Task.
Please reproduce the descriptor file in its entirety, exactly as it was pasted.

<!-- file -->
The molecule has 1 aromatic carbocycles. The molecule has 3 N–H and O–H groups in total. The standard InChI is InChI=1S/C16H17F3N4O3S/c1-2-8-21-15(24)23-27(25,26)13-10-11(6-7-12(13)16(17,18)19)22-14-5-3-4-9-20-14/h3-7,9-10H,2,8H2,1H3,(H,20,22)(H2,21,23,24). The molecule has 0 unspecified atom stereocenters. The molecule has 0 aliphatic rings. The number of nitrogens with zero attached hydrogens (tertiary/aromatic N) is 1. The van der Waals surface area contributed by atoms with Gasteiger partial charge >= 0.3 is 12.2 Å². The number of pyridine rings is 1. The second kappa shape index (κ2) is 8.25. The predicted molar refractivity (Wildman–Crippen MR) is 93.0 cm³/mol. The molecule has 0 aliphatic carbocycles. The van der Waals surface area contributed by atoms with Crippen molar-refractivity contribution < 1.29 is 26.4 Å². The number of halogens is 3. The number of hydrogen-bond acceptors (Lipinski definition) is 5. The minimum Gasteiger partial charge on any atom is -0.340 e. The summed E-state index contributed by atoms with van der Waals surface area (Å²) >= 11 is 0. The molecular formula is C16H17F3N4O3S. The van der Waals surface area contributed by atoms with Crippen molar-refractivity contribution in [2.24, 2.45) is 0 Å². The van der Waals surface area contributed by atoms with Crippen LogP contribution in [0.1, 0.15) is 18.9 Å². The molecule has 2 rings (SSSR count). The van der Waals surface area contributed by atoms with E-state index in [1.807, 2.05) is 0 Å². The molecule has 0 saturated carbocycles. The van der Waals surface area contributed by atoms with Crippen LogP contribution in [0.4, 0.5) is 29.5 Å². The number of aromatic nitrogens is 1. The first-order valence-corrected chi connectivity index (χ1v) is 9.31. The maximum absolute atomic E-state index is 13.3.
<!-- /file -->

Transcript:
The molecule has 1 aromatic carbocycles. The molecule has 3 N–H and O–H groups in total. The standard InChI is InChI=1S/C16H17F3N4O3S/c1-2-8-21-15(24)23-27(25,26)13-10-11(6-7-12(13)16(17,18)19)22-14-5-3-4-9-20-14/h3-7,9-10H,2,8H2,1H3,(H,20,22)(H2,21,23,24). The molecule has 0 unspecified atom stereocenters. The molecule has 0 aliphatic rings. The number of nitrogens with zero attached hydrogens (tertiary/aromatic N) is 1. The van der Waals surface area contributed by atoms with Gasteiger partial charge >= 0.3 is 12.2 Å². The number of pyridine rings is 1. The second kappa shape index (κ2) is 8.25. The predicted molar refractivity (Wildman–Crippen MR) is 93.0 cm³/mol. The molecule has 0 aliphatic carbocycles. The van der Waals surface area contributed by atoms with Crippen molar-refractivity contribution < 1.29 is 26.4 Å². The number of halogens is 3. The number of hydrogen-bond acceptors (Lipinski definition) is 5. The minimum Gasteiger partial charge on any atom is -0.340 e. The summed E-state index contributed by atoms with van der Waals surface area (Å²) >= 11 is 0. The molecular formula is C16H17F3N4O3S. The van der Waals surface area contributed by atoms with Crippen molar-refractivity contribution in [2.24, 2.45) is 0 Å². The van der Waals surface area contributed by atoms with Crippen LogP contribution in [0.1, 0.15) is 18.9 Å². The molecule has 2 rings (SSSR count). The van der Waals surface area contributed by atoms with E-state index in [1.807, 2.05) is 0 Å². The molecule has 0 saturated carbocycles. The van der Waals surface area contributed by atoms with Crippen LogP contribution in [0.4, 0.5) is 29.5 Å². The number of aromatic nitrogens is 1. The first-order valence-corrected chi connectivity index (χ1v) is 9.31. The maximum absolute atomic E-state index is 13.3.